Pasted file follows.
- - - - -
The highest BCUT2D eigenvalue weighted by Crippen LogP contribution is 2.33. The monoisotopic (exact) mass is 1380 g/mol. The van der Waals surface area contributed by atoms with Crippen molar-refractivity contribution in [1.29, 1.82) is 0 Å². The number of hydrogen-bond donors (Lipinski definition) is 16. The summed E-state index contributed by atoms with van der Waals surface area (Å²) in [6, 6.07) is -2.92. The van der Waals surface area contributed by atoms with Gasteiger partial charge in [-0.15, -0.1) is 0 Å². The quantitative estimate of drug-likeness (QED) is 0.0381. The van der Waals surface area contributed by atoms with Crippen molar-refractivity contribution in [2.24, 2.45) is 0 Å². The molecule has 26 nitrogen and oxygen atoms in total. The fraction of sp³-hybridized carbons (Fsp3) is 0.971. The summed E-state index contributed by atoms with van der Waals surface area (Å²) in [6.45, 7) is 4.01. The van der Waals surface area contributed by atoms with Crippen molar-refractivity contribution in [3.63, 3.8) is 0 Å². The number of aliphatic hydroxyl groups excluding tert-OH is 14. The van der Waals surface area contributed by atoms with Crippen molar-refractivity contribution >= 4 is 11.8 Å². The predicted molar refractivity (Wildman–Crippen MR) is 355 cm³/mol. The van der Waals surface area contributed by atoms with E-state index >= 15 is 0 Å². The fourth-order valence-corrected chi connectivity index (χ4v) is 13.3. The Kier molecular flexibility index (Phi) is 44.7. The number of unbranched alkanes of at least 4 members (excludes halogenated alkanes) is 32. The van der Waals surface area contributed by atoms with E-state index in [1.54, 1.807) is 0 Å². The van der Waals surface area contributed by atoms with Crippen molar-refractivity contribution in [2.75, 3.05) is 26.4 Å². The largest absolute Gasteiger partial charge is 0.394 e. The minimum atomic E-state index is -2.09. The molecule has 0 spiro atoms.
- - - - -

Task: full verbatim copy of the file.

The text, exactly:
The highest BCUT2D eigenvalue weighted by Crippen LogP contribution is 2.33. The monoisotopic (exact) mass is 1380 g/mol. The van der Waals surface area contributed by atoms with Crippen molar-refractivity contribution in [1.29, 1.82) is 0 Å². The number of hydrogen-bond donors (Lipinski definition) is 16. The summed E-state index contributed by atoms with van der Waals surface area (Å²) in [6, 6.07) is -2.92. The van der Waals surface area contributed by atoms with Gasteiger partial charge in [-0.15, -0.1) is 0 Å². The quantitative estimate of drug-likeness (QED) is 0.0381. The van der Waals surface area contributed by atoms with Crippen molar-refractivity contribution in [2.24, 2.45) is 0 Å². The molecule has 26 nitrogen and oxygen atoms in total. The fraction of sp³-hybridized carbons (Fsp3) is 0.971. The summed E-state index contributed by atoms with van der Waals surface area (Å²) in [6.45, 7) is 4.01. The van der Waals surface area contributed by atoms with Crippen molar-refractivity contribution in [3.63, 3.8) is 0 Å². The number of aliphatic hydroxyl groups excluding tert-OH is 14. The van der Waals surface area contributed by atoms with Crippen molar-refractivity contribution >= 4 is 11.8 Å². The predicted molar refractivity (Wildman–Crippen MR) is 355 cm³/mol. The van der Waals surface area contributed by atoms with E-state index >= 15 is 0 Å². The fourth-order valence-corrected chi connectivity index (χ4v) is 13.3. The Kier molecular flexibility index (Phi) is 44.7. The number of unbranched alkanes of at least 4 members (excludes halogenated alkanes) is 32. The van der Waals surface area contributed by atoms with E-state index in [1.54, 1.807) is 0 Å². The van der Waals surface area contributed by atoms with Crippen molar-refractivity contribution in [2.75, 3.05) is 26.4 Å². The largest absolute Gasteiger partial charge is 0.394 e. The minimum atomic E-state index is -2.09. The molecule has 0 spiro atoms.